Officer Chris Green responded to a traffic stop around 8:50 p.m. Police say they witnessed 25-year-old Justin Buckle perform a drug transaction - so officers blocked his vehicle to keep him and passenger Cortez Collins from driving away.
When Buckel and passenger Cortez Collins, 24, realized they were being stopped by the police, they allegedly tried to get rid of material officials believe was fentanyl.
An East Liverpool police officer finished his first shift back on the job Tuesday after being out since Friday when he accidentally overdosed. Police said fentanyl can enter the body simply through contact with the skin.
Green overdosed at the station an hour later and was immediately treated with a dose of Narcan, a medication that blocks the effects of opioids. Narcan, the life-saving anti-overdose drug, was administered FOUR TIMES, to Green, finally saving his life.
"I started talking weird", he said. Authorities blocked the vehicle in, so that Buckle and his passenger, 24-year-old Cortez Collins, could not flee the scene. However, a version of the drug called Carfentanil, which is used as a tranquilizer on large animals, is 10,000 times more potent than morphine. Two detectives were hospitalized last August in New Jersey after accidentally inhaling drugs during a field test, and the following month 11 SWAT officers fell ill in CT after being exposed to suspected fentanyl powder during a bust.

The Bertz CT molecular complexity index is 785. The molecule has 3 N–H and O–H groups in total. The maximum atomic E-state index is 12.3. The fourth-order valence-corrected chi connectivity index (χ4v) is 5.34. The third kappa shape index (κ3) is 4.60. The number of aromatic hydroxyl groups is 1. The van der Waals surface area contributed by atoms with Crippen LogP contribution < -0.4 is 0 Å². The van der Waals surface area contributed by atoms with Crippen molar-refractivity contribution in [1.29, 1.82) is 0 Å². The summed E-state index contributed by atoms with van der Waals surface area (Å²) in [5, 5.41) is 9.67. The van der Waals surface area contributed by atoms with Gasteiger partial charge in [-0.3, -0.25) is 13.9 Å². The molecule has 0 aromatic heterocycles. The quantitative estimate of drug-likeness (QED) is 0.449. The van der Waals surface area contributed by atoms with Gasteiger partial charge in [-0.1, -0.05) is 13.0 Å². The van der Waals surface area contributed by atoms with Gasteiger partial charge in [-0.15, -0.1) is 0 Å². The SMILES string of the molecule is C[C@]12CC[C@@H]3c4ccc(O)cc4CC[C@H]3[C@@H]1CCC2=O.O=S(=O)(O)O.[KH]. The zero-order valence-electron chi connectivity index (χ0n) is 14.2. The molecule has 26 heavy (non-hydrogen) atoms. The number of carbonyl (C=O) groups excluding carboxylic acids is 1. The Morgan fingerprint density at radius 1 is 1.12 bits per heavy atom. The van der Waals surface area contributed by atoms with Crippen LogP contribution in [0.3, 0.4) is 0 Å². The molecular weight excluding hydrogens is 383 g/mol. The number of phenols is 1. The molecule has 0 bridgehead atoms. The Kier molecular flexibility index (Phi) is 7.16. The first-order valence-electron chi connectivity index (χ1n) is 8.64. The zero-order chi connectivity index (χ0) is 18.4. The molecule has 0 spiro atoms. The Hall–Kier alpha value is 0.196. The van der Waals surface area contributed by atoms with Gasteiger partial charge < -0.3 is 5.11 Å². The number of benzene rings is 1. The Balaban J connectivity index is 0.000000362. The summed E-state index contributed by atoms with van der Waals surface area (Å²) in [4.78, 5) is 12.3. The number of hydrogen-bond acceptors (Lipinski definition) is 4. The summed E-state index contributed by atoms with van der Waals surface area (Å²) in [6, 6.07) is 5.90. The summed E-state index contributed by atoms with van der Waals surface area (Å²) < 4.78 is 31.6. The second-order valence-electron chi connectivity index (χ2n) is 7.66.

"They're sitting there talking, decompressing. and someone said to him, 'You got something on your shirt.' He brushed it off and they went back to talking", Lane told InsideEdition.com.
The officer is expected to be alright.
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"I was in total shock", Green told the Morning Journal of Lisbon, Ohio.
"I remember seeing my chief, and colleagues, and my fiancée was balling her eyes out and I knew something bad just happened", Green said.
Captain Wright says their department no longer field tests drugs for fear they might inhale a deadly substance.
"I still don't remember anything from Saturday", Green said.
Buckle, of East Liverpool, and Collins, of Cleveland, were charged with tampering with evidence.
It's been eight months since the town's opioid crisis made national news, and Lane said very little has changed. Officers found the suspects trying to destroy the drug evidence.
Wright says fentanyl and carfentanyl, opiods containing drugs used to tranquilize elephants, are often ingested under the assumption it's heroin.